Fundamentals of optics and optical properties of matters are lectured for the students who majors in electronics and applied physics. It is also open for the students in other departments who are interested in the optics and optical properties of matters. The lecture is divided into three parts: (a) electromagnetic wave and matter by Prof. Kajikawa (b) fundamentals of quantum optics by Prof. Ito and (c) fundamentals of optical properties of condensed matters by Prof. Munekata. In (a), the students learn light propagation in a matter, refractive index, polarization, light reflection and refraction, optical waveguide, optical fiber and spectroscopy. In (b), we quantize electric magnetic fields and examine photon number states and coherent states using an operator method. Then, we learn the relation between atomic energy structures and orbital and spin angular momenta, and solve selection rules on optical transitions. We also learn the fundamentals of laser oscillation. In (c), students will learn the qualitative origin of energy bands in solids, together with fundamental concept of absorption of light in solids, quantum size effect, and light emitters / detectors.
This lecture is for the students in Department of Electrical and Electronic Engineering. The students belonging to other courses are also recommended to have this lecture who are going to learn Fundamentals of Light and Matter IIa, IIb and IIc.
The students will understand：
(a) propagation in a matter, refractive index, polarization, light reflection and refraction, optical waveguide, optical fiber and spectroscopy.
(b) algebraic calculations with creation and annihilation operators, photon number states and coherent states, label of atomic energy levels with angular momenta, selection rules, and lasing property.
(c) why energy states as well as light absorption/emission spectra become broad in solids.
refractive index, optical waveguide, light reflection and refraction, spectroscopy, quantum optics, laser, semiconductor, light emitting diodes, photo-diodes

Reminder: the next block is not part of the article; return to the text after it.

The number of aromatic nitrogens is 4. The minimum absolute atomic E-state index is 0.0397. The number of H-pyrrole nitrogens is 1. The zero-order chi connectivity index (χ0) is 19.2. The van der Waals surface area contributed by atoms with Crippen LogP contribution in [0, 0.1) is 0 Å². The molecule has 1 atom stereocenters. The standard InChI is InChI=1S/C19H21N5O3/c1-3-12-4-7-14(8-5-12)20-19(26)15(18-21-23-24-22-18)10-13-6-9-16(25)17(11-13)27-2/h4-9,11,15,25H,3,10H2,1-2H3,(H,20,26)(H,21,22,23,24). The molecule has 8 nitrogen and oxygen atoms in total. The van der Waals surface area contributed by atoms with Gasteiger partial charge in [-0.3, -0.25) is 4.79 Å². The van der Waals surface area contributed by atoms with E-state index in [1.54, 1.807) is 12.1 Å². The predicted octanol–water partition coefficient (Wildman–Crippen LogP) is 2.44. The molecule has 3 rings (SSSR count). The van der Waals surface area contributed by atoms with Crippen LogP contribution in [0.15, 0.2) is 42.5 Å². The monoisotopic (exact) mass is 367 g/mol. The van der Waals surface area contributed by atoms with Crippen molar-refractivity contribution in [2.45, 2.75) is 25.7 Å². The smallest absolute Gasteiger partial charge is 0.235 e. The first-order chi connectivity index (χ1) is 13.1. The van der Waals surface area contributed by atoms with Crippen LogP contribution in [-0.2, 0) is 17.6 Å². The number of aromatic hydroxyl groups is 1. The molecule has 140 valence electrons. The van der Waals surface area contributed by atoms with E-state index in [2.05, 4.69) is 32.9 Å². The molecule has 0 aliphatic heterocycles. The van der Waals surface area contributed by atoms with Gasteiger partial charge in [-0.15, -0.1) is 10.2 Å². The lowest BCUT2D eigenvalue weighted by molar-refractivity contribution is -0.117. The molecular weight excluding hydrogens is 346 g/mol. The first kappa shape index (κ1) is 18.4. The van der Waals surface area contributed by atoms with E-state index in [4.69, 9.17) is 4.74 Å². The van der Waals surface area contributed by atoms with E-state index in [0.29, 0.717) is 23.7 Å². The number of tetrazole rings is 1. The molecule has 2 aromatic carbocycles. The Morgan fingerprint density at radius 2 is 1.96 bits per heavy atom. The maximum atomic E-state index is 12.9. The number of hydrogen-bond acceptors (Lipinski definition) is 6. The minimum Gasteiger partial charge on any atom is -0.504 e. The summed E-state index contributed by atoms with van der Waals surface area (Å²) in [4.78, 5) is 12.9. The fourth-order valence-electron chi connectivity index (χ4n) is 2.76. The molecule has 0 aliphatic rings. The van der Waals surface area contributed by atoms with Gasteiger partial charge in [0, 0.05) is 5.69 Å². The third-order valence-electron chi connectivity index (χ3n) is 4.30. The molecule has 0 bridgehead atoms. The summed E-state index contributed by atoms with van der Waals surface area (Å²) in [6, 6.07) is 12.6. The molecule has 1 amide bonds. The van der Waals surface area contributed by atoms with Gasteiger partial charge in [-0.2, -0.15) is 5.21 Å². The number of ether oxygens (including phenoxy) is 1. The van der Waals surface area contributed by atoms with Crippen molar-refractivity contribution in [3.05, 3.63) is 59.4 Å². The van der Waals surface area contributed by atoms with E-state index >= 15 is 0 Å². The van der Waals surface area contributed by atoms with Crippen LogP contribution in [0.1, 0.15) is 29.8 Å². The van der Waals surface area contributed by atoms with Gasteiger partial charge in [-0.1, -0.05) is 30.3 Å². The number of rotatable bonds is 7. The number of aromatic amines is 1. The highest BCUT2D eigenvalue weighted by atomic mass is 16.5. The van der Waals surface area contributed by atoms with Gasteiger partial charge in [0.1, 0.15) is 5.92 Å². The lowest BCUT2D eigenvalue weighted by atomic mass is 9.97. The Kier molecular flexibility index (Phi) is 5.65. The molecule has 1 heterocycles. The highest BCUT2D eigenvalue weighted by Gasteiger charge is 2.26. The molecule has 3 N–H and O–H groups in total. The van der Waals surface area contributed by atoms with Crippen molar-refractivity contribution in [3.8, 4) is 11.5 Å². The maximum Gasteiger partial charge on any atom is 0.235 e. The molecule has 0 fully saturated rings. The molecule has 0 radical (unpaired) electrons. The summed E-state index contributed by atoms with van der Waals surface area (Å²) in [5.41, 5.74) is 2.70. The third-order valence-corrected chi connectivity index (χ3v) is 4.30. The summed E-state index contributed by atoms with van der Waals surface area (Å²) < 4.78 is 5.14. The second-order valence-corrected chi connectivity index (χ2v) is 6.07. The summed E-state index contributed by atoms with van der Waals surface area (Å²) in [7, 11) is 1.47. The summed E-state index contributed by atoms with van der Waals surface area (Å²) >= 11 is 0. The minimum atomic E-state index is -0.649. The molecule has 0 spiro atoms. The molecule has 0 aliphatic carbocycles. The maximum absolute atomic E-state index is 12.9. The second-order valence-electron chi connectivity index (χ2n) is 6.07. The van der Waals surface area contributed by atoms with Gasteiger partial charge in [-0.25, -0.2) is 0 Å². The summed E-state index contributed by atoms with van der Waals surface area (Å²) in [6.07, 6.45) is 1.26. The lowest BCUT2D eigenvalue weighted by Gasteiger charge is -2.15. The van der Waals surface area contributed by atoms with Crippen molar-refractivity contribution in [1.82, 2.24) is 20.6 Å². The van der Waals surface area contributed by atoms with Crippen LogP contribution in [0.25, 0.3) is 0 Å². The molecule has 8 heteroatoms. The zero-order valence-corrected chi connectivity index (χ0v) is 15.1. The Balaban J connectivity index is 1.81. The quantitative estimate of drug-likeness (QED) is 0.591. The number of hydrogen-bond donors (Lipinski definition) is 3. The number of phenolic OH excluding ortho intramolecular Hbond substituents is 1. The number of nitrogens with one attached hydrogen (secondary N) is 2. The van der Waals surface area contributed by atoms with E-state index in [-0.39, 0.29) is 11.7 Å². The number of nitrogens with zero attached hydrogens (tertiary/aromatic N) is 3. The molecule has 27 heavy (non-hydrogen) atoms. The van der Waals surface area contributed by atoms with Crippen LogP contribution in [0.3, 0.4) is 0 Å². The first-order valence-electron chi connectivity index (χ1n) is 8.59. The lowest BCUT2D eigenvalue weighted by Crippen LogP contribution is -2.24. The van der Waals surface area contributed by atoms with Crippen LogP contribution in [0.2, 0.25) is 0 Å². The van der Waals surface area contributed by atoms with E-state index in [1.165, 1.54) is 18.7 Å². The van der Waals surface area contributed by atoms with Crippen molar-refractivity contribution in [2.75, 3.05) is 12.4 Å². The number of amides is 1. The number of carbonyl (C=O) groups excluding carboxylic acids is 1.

|✔ Specialist skills||Intercultural skills||Communication skills||Critical thinking skills||Practical and/or problem-solving skills|
After the lecture, students will have exercise problems.
|Course schedule||Required learning|
|Class 1||propagation in a matter, refractive index, polarization||Understand the origin of refractive index and polarization|
|Class 2||Light absorption spectrum in solids, energy bands, lattice vibration||Understand microscopic origin of light absorption in visible and infrared wavelength regions.|
|Class 3||phase velocity and group velocity, light reflection and refraction.||Understand phase velocity and group velocity, light reflection and refraction|
|Class 4||Principles of light absorption and emission in solids||Understand importance of momentum and energy conservation.|
|Class 5||total reflection and optical waveguide.||Understand total reflection and optical waveguide|
|Class 6||optical fiber||Understand the optical fiber and optical mode|
|Class 7||infrared spectroscopy, visible light spectroscopy, .||Understand the principles of the spectroscopy methods|
|Class 8||Raman spectroscopy, photoelectron spectroscopy||Understand the principles of the spectroscopy methods|
|Class 9||quantization of light||Quantize electric magnetic fields|
|Class 10||photon number states and coherent states||Understand calculations with creation and annihilation operators and optical quantum states.|
|Class 11||atomic energy and angular momentum||Express atomic energy levels with angular momenta.|
|Class 12||optical transition||Solve energy level splits due to the spin-orbital interaction and selection rules on photon absorption and emission.|
|Class 13||stimulated emission and population inversion||Understand the stimulated emission and the population inversion for lasers.|
|Class 14||laser oscillation||Understand the principle of laser oscillation.|
To enhance effective learning, students are encouraged to spend approximately 100 minutes preparing for class and another 100 minutes reviewing class content afterwards (including assignments) for each class.
They should do so by referring to textbooks and other course material.
None. In (b), a lecture note is distributed.
G. R. Fowles: Introduction to Modern Optics, Dover ISBN0-486-65967-7
C. Kittel: Introduction to Solid State Physics (either 6, 7, 8th edition), (8th ed. ISBN-10: 0471111813)
Students' knowledge of optics and optical properties of matters, and their ability to apply them to problems will be assessed.
Final exams approx 70%, exercise problems 30%.
The final exam will be made in a face-to-face manner (not on-line).